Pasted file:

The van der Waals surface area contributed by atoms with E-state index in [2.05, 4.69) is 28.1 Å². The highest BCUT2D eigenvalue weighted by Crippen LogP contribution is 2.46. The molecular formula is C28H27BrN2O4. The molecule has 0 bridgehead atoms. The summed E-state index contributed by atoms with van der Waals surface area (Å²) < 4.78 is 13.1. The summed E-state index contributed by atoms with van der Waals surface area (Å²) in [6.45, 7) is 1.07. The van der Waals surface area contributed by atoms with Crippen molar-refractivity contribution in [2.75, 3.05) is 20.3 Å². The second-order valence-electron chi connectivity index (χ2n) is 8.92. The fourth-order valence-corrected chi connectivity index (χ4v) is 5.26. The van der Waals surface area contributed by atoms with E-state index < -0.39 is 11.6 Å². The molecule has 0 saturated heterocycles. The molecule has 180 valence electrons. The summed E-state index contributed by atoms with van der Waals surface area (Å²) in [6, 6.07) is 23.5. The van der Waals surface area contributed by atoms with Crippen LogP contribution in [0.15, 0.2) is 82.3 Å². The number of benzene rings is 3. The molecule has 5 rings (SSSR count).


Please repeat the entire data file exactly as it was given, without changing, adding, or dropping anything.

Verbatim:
The van der Waals surface area contributed by atoms with E-state index in [2.05, 4.69) is 28.1 Å². The highest BCUT2D eigenvalue weighted by Crippen LogP contribution is 2.46. The molecular formula is C28H27BrN2O4. The molecule has 0 bridgehead atoms. The summed E-state index contributed by atoms with van der Waals surface area (Å²) < 4.78 is 13.1. The summed E-state index contributed by atoms with van der Waals surface area (Å²) in [6.45, 7) is 1.07. The van der Waals surface area contributed by atoms with Crippen molar-refractivity contribution in [2.75, 3.05) is 20.3 Å². The second-order valence-electron chi connectivity index (χ2n) is 8.92. The fourth-order valence-corrected chi connectivity index (χ4v) is 5.26. The van der Waals surface area contributed by atoms with E-state index < -0.39 is 11.6 Å². The molecule has 0 saturated heterocycles. The molecule has 180 valence electrons. The summed E-state index contributed by atoms with van der Waals surface area (Å²) in [6, 6.07) is 23.5. The van der Waals surface area contributed by atoms with Crippen LogP contribution in [0.15, 0.2) is 82.3 Å². The number of benzene rings is 3. The molecule has 5 rings (SSSR count).